Previous Topic Back Forward Next Topic
Print Page Dr. Frank Dieterle
Ph. D. ThesisPh. D. Thesis 2. Theory – Fundamentals of the Multivariate Data Analysis 2. Theory – Fundamentals of the Multivariate Data Analysis 2.5. Calibration of Linear Relationships2.5. Calibration of Linear Relationships
About Me
Ph. D. Thesis
  Table of Contents
  1. Introduction
  2. Theory – Fundamentals of the Multivariate Data Analysis
    2.1. Overview of the Multivariate Quantitative Data Analysis
    2.2. Experimental Design
    2.3. Data Preprocessing
    2.4. Data Splitting and Validation
    2.5. Calibration of Linear Relationships
      2.5.1. PLS
    2.6. Calibration of Nonlinear Relationships
    2.7. Neural Networks – Universal Calibration Tools
    2.8. Too Much Information Deteriorates Calibration
    2.9. Measures of Error and Validation
  3. Theory – Quantification of the Refrigerants R22 and R134a: Part I
  4. Experiments, Setups and Data Sets
  5. Results – Kinetic Measurements
  6. Results – Multivariate Calibrations
  7. Results – Genetic Algorithm Framework
  8. Results – Growing Neural Network Framework
  9. Results – All Data Sets
  10. Results – Various Aspects of the Frameworks and Measurements
  11. Summary and Outlook
  12. References
  13. Acknowledgements
Research Tutorials
Site Map
Print this Page Print this Page

2.5.   Calibration of Linear Relationships

For multivariate calibration of the concentrations of one or more analytes (variables y) and the device responses (independent variables x) the simplest and the most common approach is the assumption of a linear relationship. A model for this linear relationship can be setup by a multiple linear regression (MLR), which is also known as inverse least-squares regression (ILS). This calibration can be seen as an extension of the univariate linear regression. For each response variable, a linear equation is formulated:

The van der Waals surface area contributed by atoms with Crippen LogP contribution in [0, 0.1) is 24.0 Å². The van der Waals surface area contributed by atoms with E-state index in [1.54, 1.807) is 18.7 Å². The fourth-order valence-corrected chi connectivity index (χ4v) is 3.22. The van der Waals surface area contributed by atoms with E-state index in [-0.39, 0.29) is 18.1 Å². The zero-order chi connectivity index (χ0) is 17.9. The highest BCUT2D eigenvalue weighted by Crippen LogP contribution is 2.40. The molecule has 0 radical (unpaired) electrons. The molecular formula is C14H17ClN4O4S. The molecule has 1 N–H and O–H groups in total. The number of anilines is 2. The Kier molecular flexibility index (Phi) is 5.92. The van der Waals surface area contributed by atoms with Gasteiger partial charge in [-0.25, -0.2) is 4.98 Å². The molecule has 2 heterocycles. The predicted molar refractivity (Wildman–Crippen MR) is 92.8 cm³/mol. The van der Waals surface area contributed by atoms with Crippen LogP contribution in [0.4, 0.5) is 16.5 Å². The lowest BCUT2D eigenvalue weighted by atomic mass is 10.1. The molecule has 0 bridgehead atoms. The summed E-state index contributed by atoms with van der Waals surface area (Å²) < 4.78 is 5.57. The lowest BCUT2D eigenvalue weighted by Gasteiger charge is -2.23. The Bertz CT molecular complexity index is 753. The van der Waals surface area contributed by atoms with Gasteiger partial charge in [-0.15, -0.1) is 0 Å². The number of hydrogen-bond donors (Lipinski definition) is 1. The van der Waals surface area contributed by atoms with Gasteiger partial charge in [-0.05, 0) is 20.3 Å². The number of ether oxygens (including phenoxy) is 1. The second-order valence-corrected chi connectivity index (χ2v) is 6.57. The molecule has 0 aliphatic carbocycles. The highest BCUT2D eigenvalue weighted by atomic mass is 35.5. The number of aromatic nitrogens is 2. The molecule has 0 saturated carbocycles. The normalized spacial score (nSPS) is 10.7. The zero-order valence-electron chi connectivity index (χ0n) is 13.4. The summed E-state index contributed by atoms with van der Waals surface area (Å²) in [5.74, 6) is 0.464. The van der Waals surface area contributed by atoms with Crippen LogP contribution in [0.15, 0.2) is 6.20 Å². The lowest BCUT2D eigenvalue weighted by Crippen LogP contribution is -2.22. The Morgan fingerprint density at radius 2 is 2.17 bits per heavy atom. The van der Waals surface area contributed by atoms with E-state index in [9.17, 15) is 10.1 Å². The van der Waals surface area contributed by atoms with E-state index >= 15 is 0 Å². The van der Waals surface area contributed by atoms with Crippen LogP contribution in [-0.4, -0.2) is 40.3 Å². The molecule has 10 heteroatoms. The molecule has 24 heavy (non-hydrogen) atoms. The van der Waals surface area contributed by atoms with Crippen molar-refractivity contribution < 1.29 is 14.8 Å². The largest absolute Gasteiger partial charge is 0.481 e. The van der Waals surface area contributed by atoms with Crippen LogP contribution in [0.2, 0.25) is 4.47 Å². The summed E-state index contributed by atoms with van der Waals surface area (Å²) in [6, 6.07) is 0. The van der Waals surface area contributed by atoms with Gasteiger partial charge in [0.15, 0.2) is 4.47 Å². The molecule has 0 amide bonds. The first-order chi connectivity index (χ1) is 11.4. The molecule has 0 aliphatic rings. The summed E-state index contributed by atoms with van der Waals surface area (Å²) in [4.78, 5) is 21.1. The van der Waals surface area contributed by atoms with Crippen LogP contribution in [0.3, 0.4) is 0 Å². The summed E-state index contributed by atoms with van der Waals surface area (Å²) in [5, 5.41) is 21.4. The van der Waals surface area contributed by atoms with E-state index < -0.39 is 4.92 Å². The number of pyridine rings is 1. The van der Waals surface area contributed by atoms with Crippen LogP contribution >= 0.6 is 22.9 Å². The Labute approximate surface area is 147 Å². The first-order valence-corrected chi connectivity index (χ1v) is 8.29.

with bij as regression coefficients and ej as residuals. Using matrix notation equation (5) can be expressed as:


 The regression coefficients can be estimated by


For the inversion of the variance-covariance matrix at least as many samples as device responses have to be measured. This inversion of the variance-covariance matrix of the independent variables, which is needed not only by MLR but also by most linear regression techniques to identify the model parameters, causes several problems. If the variables show a collinear behavior or if the variables are highly correlated, the resulting variance-covariance matrix will be ill-conditioned leading to unreliable model parameters und thus producing unstable calibration models.

Several methods have been developed to overcome these problems like principal component regression (PCR), partial least squares regression (PLS or PLSR), ridge regression (RR) and many more. Among these methods, "PLSR is the de facto standard for constructing a multivariate model" [29].

Page 22 © Dr. Frank Dieterle, 14.08.2006 Navigation